Therefore resoluing, what it was, to know,
Out of the wood he rose, and toward them did go.
But soone as he appeared to their vew,
They vanisht all away out of his sight,
And cleane were gone, which way he neuer knew.

Calidore becomes a cautionary projection of our own longing for knowing vision.

Here, then, as often, Spenser is a poet of unfulfilled visionary desire. The frustration on Mt. Acidale is itself transfigured in the scene on Arlo Hill, a real place in the Galty mountains above the river Aherlow’s glen near Kilcolman. The trial marshaled before veiled Nature is an elaborate pageant, its encyclopedic shows increasingly unimaginable, and the judgment, when it comes, leads to a mysterious deliberation on which the creatures expectantly and uncomprehendingly gaze:

silence long ensewed,
Ne Nature to or fro spake for a space,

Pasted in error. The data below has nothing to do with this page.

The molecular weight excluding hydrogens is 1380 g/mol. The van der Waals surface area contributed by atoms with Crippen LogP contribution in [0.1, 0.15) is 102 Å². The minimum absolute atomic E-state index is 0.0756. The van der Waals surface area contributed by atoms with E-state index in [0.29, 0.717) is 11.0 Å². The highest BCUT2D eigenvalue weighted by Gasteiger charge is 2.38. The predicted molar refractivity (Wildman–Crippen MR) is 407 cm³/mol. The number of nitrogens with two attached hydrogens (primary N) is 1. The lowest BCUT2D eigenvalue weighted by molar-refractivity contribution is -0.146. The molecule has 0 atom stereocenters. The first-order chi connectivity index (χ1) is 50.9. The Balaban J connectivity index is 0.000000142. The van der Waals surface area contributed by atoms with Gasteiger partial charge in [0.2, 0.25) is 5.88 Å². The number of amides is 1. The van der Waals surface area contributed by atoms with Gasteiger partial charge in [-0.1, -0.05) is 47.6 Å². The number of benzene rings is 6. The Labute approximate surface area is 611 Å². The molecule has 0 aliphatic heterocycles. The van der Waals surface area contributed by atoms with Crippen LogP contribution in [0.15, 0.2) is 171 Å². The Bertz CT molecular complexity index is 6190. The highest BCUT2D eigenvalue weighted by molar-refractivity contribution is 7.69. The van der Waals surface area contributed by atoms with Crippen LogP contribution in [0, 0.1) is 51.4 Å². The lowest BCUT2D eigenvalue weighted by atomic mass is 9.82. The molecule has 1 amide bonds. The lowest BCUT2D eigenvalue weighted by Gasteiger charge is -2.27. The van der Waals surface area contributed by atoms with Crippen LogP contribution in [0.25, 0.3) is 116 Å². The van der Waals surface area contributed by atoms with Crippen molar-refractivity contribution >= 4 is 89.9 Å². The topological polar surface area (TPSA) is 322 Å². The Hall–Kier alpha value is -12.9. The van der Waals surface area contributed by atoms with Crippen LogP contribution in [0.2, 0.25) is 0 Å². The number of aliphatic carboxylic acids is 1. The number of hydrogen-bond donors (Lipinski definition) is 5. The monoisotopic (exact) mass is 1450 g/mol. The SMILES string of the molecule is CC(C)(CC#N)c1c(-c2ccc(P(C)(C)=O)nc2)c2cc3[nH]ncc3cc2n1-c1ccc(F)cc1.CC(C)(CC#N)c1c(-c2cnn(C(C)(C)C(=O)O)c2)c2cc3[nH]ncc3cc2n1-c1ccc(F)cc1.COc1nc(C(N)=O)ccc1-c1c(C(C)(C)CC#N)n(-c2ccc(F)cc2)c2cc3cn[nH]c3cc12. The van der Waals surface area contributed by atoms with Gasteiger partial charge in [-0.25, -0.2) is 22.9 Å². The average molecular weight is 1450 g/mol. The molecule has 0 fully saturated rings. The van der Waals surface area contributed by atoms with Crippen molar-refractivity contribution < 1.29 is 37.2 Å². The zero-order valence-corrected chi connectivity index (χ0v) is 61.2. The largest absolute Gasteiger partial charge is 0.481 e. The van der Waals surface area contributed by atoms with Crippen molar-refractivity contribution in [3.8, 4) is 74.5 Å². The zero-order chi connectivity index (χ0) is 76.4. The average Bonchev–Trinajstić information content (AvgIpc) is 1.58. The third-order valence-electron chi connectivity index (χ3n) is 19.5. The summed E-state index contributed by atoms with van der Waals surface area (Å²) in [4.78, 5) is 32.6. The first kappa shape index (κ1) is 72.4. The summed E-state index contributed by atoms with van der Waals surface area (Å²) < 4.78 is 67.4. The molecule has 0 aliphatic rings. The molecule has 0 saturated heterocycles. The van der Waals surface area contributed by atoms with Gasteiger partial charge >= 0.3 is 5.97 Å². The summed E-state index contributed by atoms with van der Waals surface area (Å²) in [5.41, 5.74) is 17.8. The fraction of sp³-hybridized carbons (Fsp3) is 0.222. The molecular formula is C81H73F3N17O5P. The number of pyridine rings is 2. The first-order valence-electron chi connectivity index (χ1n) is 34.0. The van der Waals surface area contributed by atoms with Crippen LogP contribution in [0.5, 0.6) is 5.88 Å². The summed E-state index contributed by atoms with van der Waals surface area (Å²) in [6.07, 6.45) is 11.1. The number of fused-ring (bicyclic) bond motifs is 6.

But with firme eyes affixt, the ground still viewed.
Meane while, all creatures, looking in her face,
Expecting th'end of this so doubtfull case,
Did hang in long suspence what would ensew.

If the gazing creatures represented here are obliged to wait expectantly, how much more are we as readers balked, as we read without the consolation of gazing at Nature’s face.

It is unfashionable to see Spenser as a mere moralist, but it would not be unfair to observe that the bulk of his representations of visionary longing are representations not of curtailed encounter with divinity but of temptation. And, interestingly, many of the sites of temptation are ornamented by ekphrases, verbal representations of visual art objects. In a notorious example, Spenser depicts a cycle of tales of Medea in ivory enchased with precious metals, an ekphrasis for one of several gateways to the Bower of Bliss:

Ye might haue seene the frothy billowes fry